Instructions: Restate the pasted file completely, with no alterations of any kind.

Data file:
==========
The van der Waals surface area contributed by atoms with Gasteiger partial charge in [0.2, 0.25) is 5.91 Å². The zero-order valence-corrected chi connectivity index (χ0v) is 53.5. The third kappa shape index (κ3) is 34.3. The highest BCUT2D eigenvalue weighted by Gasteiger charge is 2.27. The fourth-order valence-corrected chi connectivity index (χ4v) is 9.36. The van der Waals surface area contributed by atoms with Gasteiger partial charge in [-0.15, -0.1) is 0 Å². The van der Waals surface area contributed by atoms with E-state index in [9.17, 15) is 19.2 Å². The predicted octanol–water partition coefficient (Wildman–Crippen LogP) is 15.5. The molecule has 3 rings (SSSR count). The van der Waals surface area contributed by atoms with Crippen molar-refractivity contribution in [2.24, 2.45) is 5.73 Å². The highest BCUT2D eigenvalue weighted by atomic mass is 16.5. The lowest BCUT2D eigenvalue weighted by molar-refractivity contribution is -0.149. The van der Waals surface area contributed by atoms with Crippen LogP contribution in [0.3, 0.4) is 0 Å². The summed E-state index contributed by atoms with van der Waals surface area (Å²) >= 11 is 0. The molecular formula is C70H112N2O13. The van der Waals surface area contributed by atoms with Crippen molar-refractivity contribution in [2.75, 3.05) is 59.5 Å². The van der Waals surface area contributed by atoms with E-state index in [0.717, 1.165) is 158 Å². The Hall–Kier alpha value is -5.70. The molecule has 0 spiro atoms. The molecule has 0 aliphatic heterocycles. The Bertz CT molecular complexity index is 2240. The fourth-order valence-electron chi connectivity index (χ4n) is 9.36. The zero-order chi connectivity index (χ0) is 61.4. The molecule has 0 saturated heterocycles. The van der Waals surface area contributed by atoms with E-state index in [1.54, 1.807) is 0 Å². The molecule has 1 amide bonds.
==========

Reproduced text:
The van der Waals surface area contributed by atoms with Gasteiger partial charge in [0.2, 0.25) is 5.91 Å². The zero-order valence-corrected chi connectivity index (χ0v) is 53.5. The third kappa shape index (κ3) is 34.3. The highest BCUT2D eigenvalue weighted by Gasteiger charge is 2.27. The fourth-order valence-corrected chi connectivity index (χ4v) is 9.36. The van der Waals surface area contributed by atoms with Gasteiger partial charge in [-0.15, -0.1) is 0 Å². The van der Waals surface area contributed by atoms with E-state index in [9.17, 15) is 19.2 Å². The predicted octanol–water partition coefficient (Wildman–Crippen LogP) is 15.5. The molecule has 3 rings (SSSR count). The van der Waals surface area contributed by atoms with Crippen molar-refractivity contribution in [2.24, 2.45) is 5.73 Å². The highest BCUT2D eigenvalue weighted by atomic mass is 16.5. The lowest BCUT2D eigenvalue weighted by molar-refractivity contribution is -0.149. The van der Waals surface area contributed by atoms with Crippen LogP contribution in [0.3, 0.4) is 0 Å². The summed E-state index contributed by atoms with van der Waals surface area (Å²) >= 11 is 0. The molecular formula is C70H112N2O13. The van der Waals surface area contributed by atoms with Crippen molar-refractivity contribution in [2.75, 3.05) is 59.5 Å². The van der Waals surface area contributed by atoms with E-state index in [0.717, 1.165) is 158 Å². The Hall–Kier alpha value is -5.70. The molecule has 0 spiro atoms. The molecule has 0 aliphatic heterocycles. The Bertz CT molecular complexity index is 2240. The fourth-order valence-electron chi connectivity index (χ4n) is 9.36. The zero-order chi connectivity index (χ0) is 61.4. The molecule has 0 saturated heterocycles. The van der Waals surface area contributed by atoms with E-state index in [1.54, 1.807) is 0 Å². The molecule has 1 amide bonds.